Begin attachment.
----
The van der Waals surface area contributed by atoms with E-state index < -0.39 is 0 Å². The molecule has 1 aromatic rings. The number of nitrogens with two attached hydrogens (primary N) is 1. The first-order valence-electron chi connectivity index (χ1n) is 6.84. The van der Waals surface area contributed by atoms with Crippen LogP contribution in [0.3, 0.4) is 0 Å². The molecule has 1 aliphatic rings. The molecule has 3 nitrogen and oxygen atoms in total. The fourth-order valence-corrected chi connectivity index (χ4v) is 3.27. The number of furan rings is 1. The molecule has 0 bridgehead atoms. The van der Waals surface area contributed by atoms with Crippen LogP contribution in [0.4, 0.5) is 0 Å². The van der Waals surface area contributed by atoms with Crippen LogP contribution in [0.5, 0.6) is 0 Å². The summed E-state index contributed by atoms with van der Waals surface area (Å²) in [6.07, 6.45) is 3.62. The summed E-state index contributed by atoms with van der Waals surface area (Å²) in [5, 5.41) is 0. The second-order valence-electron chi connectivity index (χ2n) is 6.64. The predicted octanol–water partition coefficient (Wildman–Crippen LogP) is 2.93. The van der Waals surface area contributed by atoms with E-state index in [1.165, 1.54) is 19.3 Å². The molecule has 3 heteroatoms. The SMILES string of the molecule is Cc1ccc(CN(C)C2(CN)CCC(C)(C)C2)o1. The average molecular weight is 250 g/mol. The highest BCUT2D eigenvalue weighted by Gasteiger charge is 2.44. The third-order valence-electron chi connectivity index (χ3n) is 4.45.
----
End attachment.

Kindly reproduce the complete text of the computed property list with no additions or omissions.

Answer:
The van der Waals surface area contributed by atoms with E-state index < -0.39 is 0 Å². The molecule has 1 aromatic rings. The number of nitrogens with two attached hydrogens (primary N) is 1. The first-order valence-electron chi connectivity index (χ1n) is 6.84. The van der Waals surface area contributed by atoms with Crippen LogP contribution in [0.3, 0.4) is 0 Å². The molecule has 1 aliphatic rings. The molecule has 3 nitrogen and oxygen atoms in total. The fourth-order valence-corrected chi connectivity index (χ4v) is 3.27. The number of furan rings is 1. The molecule has 0 bridgehead atoms. The van der Waals surface area contributed by atoms with Crippen LogP contribution in [0.4, 0.5) is 0 Å². The van der Waals surface area contributed by atoms with Crippen LogP contribution in [0.5, 0.6) is 0 Å². The summed E-state index contributed by atoms with van der Waals surface area (Å²) in [6.07, 6.45) is 3.62. The summed E-state index contributed by atoms with van der Waals surface area (Å²) in [5, 5.41) is 0. The second-order valence-electron chi connectivity index (χ2n) is 6.64. The predicted octanol–water partition coefficient (Wildman–Crippen LogP) is 2.93. The van der Waals surface area contributed by atoms with E-state index in [1.165, 1.54) is 19.3 Å². The molecule has 3 heteroatoms. The SMILES string of the molecule is Cc1ccc(CN(C)C2(CN)CCC(C)(C)C2)o1. The average molecular weight is 250 g/mol. The highest BCUT2D eigenvalue weighted by Gasteiger charge is 2.44. The third-order valence-electron chi connectivity index (χ3n) is 4.45.